“Now is as good a time as any to consider changing these laws and empowering consumers to receive alcohol at home just like any other product,” said Yaël Ossowski, Consumer Choice Center deputy director, in a post on the organization’s website. 

In New York, which now leads the country in the amount of COVID-19 cases, the State Liquor Authority announced a change in the law in which restaurants and bars can sell wine and liquor for takeout or delivery, but the consumer must also purchase food. The change was meant to support restaurants that are facing declining sales due to the statewide closure of dining rooms. Restaurants and bars in New York were already allowed to sell beer for takeout or delivery. 

Following New York’s lead, Gov. Greg Abbott announced Wednesday a waiver to allow restaurants and bars to deliver beer, wine, and mixed drinks with the purchase of food. He also told the Texas Alcoholic Beverage Commission to allow businesses to sell back unopened product back to manufacturers, wholesalers, and retailers. 

In Ohio, no laws have changed, but restaurants and bars have been allowed to return unopened high proof liquor products bought within the past 30 days. The same is true for businesses that had to cancel events between March 12 and April 6. If the gathering ban in Ohio continues past April 6, then Ohio’s regulatory body will continue to allow the return of unopened product. 

More than half of states have closed dining areas and have limited restaurants and bars to takeout and delivery. Earlier in the week, President Donald Trump recommended that people do not gather in groups of more than 10. Meanwhile restaurants nationwide have seen sales plunge, and some foodservice organizations have asked the administration for financial relief. 

Originally published here.


The Consumer Choice Center is the consumer advocacy group supporting lifestyle freedom, innovation, privacy, science, and consumer choice. The main policy areas we focus on are digital, mobility, lifestyle & consumer goods, and health & science.

The CCC represents consumers in over 100 countries across the globe. We closely monitor regulatory trends in Ottawa, Washington, Brussels, Geneva and other hotspots of regulation and inform and activate consumers to fight for #ConsumerChoice. Learn more at consumerchoicecenter.org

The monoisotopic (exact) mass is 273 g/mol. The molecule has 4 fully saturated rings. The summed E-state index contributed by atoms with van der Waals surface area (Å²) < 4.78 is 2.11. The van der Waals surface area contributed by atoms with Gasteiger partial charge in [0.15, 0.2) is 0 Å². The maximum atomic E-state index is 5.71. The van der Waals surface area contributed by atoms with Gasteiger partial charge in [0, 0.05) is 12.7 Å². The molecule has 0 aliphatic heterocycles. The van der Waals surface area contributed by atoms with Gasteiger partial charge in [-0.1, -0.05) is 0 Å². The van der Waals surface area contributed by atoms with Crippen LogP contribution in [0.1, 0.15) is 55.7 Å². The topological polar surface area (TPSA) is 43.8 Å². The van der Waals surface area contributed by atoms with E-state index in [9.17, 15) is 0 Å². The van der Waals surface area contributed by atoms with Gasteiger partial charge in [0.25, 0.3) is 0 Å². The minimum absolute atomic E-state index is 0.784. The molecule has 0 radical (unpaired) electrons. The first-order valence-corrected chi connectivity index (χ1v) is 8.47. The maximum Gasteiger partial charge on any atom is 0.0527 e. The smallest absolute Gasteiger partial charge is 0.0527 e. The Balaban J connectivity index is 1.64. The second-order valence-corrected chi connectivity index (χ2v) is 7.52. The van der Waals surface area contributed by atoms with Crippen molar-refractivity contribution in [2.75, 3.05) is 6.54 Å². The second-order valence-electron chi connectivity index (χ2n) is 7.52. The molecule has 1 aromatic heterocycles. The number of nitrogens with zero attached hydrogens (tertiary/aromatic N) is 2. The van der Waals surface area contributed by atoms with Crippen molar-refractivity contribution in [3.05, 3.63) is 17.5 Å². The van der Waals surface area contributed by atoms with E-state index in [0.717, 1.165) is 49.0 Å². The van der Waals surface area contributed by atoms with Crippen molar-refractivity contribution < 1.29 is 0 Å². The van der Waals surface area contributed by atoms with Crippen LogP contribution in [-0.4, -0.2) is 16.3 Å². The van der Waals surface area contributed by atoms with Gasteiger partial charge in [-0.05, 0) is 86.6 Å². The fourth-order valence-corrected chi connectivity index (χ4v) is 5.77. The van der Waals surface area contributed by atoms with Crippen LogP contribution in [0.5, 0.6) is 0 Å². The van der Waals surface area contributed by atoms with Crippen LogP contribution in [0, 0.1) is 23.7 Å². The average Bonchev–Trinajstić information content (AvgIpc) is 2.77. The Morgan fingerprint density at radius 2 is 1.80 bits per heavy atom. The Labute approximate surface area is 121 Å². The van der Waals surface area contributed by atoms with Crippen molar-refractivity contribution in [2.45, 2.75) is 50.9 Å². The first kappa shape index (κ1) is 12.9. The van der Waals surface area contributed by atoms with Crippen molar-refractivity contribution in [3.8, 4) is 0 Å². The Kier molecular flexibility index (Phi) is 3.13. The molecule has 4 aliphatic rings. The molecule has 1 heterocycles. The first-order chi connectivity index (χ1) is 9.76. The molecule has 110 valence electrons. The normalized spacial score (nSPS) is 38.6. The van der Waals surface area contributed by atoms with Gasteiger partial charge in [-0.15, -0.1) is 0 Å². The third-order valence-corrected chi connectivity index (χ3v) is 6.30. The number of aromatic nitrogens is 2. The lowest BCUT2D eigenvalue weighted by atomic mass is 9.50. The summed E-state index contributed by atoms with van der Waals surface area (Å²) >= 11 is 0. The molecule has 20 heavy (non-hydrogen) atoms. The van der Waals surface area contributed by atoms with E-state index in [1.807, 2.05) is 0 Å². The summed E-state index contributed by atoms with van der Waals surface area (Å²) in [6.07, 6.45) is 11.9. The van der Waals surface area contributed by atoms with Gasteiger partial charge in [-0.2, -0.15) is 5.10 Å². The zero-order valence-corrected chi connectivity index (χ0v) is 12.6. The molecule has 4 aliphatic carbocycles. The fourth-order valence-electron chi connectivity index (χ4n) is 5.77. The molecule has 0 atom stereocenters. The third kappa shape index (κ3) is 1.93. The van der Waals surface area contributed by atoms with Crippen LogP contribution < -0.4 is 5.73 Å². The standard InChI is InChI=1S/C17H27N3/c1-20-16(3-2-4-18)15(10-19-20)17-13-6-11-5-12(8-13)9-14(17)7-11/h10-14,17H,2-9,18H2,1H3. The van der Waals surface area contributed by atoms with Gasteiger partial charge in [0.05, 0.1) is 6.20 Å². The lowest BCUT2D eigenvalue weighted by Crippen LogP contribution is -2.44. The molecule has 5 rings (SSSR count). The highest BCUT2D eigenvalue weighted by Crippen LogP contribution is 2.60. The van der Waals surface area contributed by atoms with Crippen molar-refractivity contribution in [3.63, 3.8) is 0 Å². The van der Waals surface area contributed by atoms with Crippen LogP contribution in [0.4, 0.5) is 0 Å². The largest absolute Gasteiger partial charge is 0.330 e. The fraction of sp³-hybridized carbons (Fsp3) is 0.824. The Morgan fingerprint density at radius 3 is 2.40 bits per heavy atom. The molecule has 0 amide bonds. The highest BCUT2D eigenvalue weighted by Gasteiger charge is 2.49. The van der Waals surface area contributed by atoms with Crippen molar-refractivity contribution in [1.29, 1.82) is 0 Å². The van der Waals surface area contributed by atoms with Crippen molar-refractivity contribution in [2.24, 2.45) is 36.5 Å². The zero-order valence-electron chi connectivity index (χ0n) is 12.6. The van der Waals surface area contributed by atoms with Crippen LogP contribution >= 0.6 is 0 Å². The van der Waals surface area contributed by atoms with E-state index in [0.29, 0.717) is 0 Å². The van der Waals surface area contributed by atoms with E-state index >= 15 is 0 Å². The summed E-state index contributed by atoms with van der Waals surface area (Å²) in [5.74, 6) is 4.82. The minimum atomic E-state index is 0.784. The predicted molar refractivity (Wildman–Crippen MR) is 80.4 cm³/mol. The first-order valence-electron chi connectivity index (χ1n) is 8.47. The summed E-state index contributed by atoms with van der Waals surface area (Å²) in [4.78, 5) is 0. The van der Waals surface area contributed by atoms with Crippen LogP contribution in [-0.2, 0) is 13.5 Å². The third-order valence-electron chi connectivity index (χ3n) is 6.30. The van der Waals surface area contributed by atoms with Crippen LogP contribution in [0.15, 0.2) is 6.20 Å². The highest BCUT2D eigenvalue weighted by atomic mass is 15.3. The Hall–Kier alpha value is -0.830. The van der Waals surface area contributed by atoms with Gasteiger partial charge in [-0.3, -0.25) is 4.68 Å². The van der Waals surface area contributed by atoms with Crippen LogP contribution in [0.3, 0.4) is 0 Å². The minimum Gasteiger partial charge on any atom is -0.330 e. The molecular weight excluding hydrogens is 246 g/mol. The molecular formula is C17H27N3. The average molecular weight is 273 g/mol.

No crisis unused: Eurocare argues for a ban on alcohol sponsorship in sports

While the world is battling the Coronavirus crisis, the European Alcohol Policy Alliance (EUROCARE) is facing a different goliath: alcohol sponsorship… in sports? A head-scratcher of sorts, especially given that the sports industry will fall on hard times this year if COVID-19 drags on. With cancelled events and games, cutting the sports industry off from vital sponsorship income is cruel at best.

In the press release from EUROCARE, the group says:

“Millions of people – including children and young people – are exposed to alcohol sponsorship. The evidence is clear that alcohol marketing exposure is a cause of binge drinking and drinking onset among young people. It also influences their attitudes and increases their likelihood of developing problems with alcohol later in life.”

Naturally, these activists are not referring to specific evidence that points to this phenomenon. With children at a young age picking up smoking, including cannabis – both not advertised in any way – points to the conclusion that sponsorship is hardly the origin of substance abuse.

In fact, when we look at this problem we quickly figure out that it is not sponsorship in sports, or sponsorship altogether that is the problem for these groups, but alcohol in itself. They are the new prohibitionists, unable to halt until they have banned every last drop of fun. 

Ultimately, what sponsorship cannot be seen by children? Be it public advertisement in public transport or bus stops, or any TV channel or radio show: children can technically hear and see all advertising that adults have access to. The channels that are children-only already don’t feature these ads, and online portals such as YouTube allow for parental control that blocks all age-inappropriate pop-ups.

We should also stress that it should first and foremost be the obligations of parents to protect their children from harm, by educating them about appropriate and safe alcohol use. Delegating this responsibility to government agencies will culminate in an avalanche of bureaucracy that is not in the interest of consumer choice.